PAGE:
preventing health care-associated infections. See the Infection Control module
• Hand hygiene
• Cleaning and disinfecting patient care equipment
• Healthcare-associated infections due to Multiple Drug-
Resistant Organisms in Acute Hospitals such as MRSA, CDI,
• Central line-associated bloodstream infections
• Implement Best Practices for preventing surgical site
• * New- Implement evidence- based practices to prevent
indwelling catheter- associated urinary tract infections
Goal: Accurately and completely reconcile medications across the continuum
• Obtain a list of medications the patient is taking prior to the
• Compare that list with any new orders written;
• Give the patient and family written information on
medications they will be taking when they go home;
• When the patient exits the care setting, explain the
importance of keeping an accurate medication list, including
giving the list to his or her physician.
Minimize Risk of Suicide
Goal: Identify patients at risk for suicide; this applies to psychiatric hospitals
and patients being treated for emotional or behavioral disorders in general
• Conduct a risk assessment of the patient and
environmental features that may increase or
decrease the risk for suicide.
• Address the patient’s immediate safety needs
and the most appropriate setting for
• When a patient at risk for suicide leaves the
care of a hospital, provide suicide prevention
information (like a crisis hotline) to the patient
and his or her family.
Goal: Actively involve team members to protect patient safety by verifying
Correct Patient Identity, Correct Site/Side, Correct Surgery/Procedure.
Includes 3 key processes:
1. Pre-Procedure Verification
• Use a standardize list (Checklist, Surgical Safety Checklist, Script)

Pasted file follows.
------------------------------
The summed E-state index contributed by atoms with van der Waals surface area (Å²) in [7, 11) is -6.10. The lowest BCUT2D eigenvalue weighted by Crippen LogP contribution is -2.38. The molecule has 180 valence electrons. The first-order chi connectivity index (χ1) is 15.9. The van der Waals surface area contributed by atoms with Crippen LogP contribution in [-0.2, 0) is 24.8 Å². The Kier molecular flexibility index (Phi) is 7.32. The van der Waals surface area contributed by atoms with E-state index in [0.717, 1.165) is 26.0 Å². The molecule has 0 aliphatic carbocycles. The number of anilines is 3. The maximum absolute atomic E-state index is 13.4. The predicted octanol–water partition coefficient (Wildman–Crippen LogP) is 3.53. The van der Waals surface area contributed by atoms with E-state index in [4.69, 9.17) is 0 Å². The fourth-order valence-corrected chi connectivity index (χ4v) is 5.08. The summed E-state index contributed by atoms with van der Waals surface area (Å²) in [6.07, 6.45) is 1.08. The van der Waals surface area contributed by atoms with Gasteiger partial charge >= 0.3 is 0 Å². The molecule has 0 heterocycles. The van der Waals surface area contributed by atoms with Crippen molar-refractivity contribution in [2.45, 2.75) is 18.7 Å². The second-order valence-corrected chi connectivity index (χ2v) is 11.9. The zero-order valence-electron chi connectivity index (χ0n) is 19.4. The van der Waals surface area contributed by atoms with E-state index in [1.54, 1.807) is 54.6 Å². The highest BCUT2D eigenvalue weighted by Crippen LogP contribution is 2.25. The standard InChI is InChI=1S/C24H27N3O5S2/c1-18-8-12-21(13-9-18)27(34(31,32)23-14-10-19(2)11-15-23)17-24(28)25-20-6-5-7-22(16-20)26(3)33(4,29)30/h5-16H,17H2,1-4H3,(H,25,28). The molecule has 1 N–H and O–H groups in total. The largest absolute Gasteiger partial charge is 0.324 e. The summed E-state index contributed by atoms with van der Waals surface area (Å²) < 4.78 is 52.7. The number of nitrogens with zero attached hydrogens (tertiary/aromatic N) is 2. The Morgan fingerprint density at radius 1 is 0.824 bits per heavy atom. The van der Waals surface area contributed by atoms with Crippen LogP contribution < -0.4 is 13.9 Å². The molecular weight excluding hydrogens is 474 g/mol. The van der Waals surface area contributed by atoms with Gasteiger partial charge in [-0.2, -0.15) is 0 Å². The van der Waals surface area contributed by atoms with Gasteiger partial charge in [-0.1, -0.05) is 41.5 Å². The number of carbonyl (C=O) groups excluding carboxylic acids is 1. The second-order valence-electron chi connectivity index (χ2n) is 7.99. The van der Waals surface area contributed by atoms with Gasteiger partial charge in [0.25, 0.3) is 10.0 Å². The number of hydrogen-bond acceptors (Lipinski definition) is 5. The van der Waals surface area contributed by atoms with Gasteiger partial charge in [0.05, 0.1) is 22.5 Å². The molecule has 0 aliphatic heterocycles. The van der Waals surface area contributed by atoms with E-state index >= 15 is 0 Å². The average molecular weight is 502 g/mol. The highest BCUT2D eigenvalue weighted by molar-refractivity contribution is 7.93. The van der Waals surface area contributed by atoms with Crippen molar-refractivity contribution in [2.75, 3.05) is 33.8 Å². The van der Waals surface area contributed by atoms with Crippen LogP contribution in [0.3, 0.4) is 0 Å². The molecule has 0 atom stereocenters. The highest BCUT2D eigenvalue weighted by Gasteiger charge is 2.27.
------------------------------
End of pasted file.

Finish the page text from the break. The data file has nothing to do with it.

• Verify correct patient, correct procedure, correct site and side
• All relevant documents such as History & Physical, diagnostic and radiology test
results, and the consent form are present and correct
2. Marking the Site
• All patients having an invasive procedure or surgical procedure that involves laterality,
multiple structures or levels (e.g. spinal levels)
3. Time Out
• Formal verification of correct patient, procedure, site, and side
• Needs to be documented in the medical record
• Time out process needs to include active participation of the entire team (all
members stop activities to participate in the time out process)
12. Telephone and Verbal Orders
• A telephone or verbal order needs to be verified by writing the order in the
Medical Record, reading it back to the LIP, and having the LIP acknowledge
that it is correct
• The order needs to be authenticated by signing within 48 hours
13. Dangerous Abbreviations
***Do not use dangerous abbreviations when
writing in the Medical Record***
• U (for unit)
• IU (for international unit)
• Q.O.D. (any form)
• Lack of leading zero (.X mg)
• MS, MSO4, MgSO4
• T.I.W. (for three times a week)
Do not use dangerous abbreviations anywhere
in the medical record including:
• Orders (including medication, lab,
• Pre-printed forms
• Transcribing into medication administration
• Medication-related documents
(handwritten or electronic)
• Progress notes
• Flow chart
• Consult notes
The following abbreviations are prohibited anywhere in the
14. Improve Handoff Communication
Multiple handoffs occur within every Health Care Organization. Information
required during handoffs includes:
• Patient name and medical record number or
date of birth
• Location of patient
• Name of physician directing the care of the
• A summary of the patient’s pertinent medical
• An opportunity to ask questions
• An opportunity to review relevant historical
data (as appropriate)
Poor communication among health care providers is the
#1 cause of serious harm to patients.